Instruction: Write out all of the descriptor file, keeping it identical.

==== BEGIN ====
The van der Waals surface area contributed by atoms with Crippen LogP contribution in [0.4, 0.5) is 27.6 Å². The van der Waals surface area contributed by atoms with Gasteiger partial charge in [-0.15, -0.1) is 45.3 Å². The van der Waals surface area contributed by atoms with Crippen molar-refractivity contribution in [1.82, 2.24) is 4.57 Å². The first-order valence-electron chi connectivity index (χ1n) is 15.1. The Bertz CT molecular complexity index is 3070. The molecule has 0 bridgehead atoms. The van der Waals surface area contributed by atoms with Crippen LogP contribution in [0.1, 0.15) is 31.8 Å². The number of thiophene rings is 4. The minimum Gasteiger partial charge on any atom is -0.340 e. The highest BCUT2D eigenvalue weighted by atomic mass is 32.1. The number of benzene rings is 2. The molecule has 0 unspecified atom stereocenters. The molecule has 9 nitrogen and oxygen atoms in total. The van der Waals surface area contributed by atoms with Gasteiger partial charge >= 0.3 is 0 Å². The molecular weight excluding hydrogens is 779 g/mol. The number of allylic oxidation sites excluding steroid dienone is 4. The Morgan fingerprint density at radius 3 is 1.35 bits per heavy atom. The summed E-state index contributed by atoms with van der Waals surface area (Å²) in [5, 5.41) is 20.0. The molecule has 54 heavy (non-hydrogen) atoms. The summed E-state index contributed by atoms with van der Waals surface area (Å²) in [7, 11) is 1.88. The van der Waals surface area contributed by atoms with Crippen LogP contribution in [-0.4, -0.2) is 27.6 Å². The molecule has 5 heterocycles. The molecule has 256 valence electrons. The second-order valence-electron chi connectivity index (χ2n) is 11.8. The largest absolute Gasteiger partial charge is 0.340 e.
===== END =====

The van der Waals surface area contributed by atoms with Crippen LogP contribution in [0.4, 0.5) is 27.6 Å². The van der Waals surface area contributed by atoms with Gasteiger partial charge in [-0.15, -0.1) is 45.3 Å². The van der Waals surface area contributed by atoms with Crippen molar-refractivity contribution in [1.82, 2.24) is 4.57 Å². The first-order valence-electron chi connectivity index (χ1n) is 15.1. The Bertz CT molecular complexity index is 3070. The molecule has 0 bridgehead atoms. The van der Waals surface area contributed by atoms with Crippen LogP contribution in [0.1, 0.15) is 31.8 Å². The number of thiophene rings is 4. The minimum Gasteiger partial charge on any atom is -0.340 e. The highest BCUT2D eigenvalue weighted by atomic mass is 32.1. The number of benzene rings is 2. The molecule has 0 unspecified atom stereocenters. The molecule has 9 nitrogen and oxygen atoms in total. The van der Waals surface area contributed by atoms with Gasteiger partial charge >= 0.3 is 0 Å². The molecular weight excluding hydrogens is 779 g/mol. The number of allylic oxidation sites excluding steroid dienone is 4. The Morgan fingerprint density at radius 3 is 1.35 bits per heavy atom. The summed E-state index contributed by atoms with van der Waals surface area (Å²) in [5, 5.41) is 20.0. The molecule has 54 heavy (non-hydrogen) atoms. The summed E-state index contributed by atoms with van der Waals surface area (Å²) in [7, 11) is 1.88. The van der Waals surface area contributed by atoms with Crippen LogP contribution in [-0.4, -0.2) is 27.6 Å². The molecule has 5 heterocycles. The molecule has 256 valence electrons. The second-order valence-electron chi connectivity index (χ2n) is 11.8. The largest absolute Gasteiger partial charge is 0.340 e.